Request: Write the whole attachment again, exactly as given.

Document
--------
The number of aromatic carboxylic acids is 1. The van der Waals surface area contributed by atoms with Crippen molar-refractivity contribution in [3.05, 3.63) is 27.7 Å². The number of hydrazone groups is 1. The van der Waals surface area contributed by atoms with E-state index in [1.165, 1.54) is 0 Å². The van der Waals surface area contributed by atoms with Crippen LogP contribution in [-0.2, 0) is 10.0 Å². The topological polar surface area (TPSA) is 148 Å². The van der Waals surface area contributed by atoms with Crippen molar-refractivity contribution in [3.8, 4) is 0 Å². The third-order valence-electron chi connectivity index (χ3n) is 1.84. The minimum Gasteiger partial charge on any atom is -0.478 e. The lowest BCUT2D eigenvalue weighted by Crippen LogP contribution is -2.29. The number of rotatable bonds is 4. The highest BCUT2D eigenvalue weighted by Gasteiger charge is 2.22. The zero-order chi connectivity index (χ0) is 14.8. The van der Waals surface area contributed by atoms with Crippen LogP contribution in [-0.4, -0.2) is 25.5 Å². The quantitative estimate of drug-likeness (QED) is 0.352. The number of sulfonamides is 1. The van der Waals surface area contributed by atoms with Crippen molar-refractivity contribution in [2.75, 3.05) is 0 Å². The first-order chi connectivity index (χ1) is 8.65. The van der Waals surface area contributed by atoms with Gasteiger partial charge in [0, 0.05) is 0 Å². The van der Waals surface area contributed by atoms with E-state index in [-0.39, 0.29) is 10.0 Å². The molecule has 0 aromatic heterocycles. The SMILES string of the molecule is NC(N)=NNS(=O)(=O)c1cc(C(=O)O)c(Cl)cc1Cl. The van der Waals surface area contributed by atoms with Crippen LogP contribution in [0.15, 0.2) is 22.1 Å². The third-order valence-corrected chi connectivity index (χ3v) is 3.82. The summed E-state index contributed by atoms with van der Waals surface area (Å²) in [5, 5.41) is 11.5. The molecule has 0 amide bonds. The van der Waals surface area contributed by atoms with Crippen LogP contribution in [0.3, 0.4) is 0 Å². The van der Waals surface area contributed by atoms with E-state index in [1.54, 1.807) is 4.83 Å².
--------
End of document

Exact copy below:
The number of aromatic carboxylic acids is 1. The van der Waals surface area contributed by atoms with Crippen molar-refractivity contribution in [3.05, 3.63) is 27.7 Å². The number of hydrazone groups is 1. The van der Waals surface area contributed by atoms with E-state index in [1.165, 1.54) is 0 Å². The van der Waals surface area contributed by atoms with Crippen LogP contribution in [-0.2, 0) is 10.0 Å². The topological polar surface area (TPSA) is 148 Å². The van der Waals surface area contributed by atoms with Crippen molar-refractivity contribution in [3.8, 4) is 0 Å². The third-order valence-electron chi connectivity index (χ3n) is 1.84. The minimum Gasteiger partial charge on any atom is -0.478 e. The lowest BCUT2D eigenvalue weighted by Crippen LogP contribution is -2.29. The number of rotatable bonds is 4. The highest BCUT2D eigenvalue weighted by Gasteiger charge is 2.22. The zero-order chi connectivity index (χ0) is 14.8. The van der Waals surface area contributed by atoms with Crippen LogP contribution in [-0.4, -0.2) is 25.5 Å². The quantitative estimate of drug-likeness (QED) is 0.352. The number of sulfonamides is 1. The van der Waals surface area contributed by atoms with Crippen molar-refractivity contribution in [2.75, 3.05) is 0 Å². The first-order chi connectivity index (χ1) is 8.65. The van der Waals surface area contributed by atoms with Gasteiger partial charge in [0, 0.05) is 0 Å². The van der Waals surface area contributed by atoms with E-state index in [-0.39, 0.29) is 10.0 Å². The molecule has 0 aromatic heterocycles. The SMILES string of the molecule is NC(N)=NNS(=O)(=O)c1cc(C(=O)O)c(Cl)cc1Cl. The van der Waals surface area contributed by atoms with Crippen LogP contribution in [0.15, 0.2) is 22.1 Å². The third-order valence-corrected chi connectivity index (χ3v) is 3.82. The summed E-state index contributed by atoms with van der Waals surface area (Å²) in [5, 5.41) is 11.5. The molecule has 0 amide bonds. The van der Waals surface area contributed by atoms with Crippen LogP contribution in [0.3, 0.4) is 0 Å². The van der Waals surface area contributed by atoms with E-state index in [1.54, 1.807) is 4.83 Å².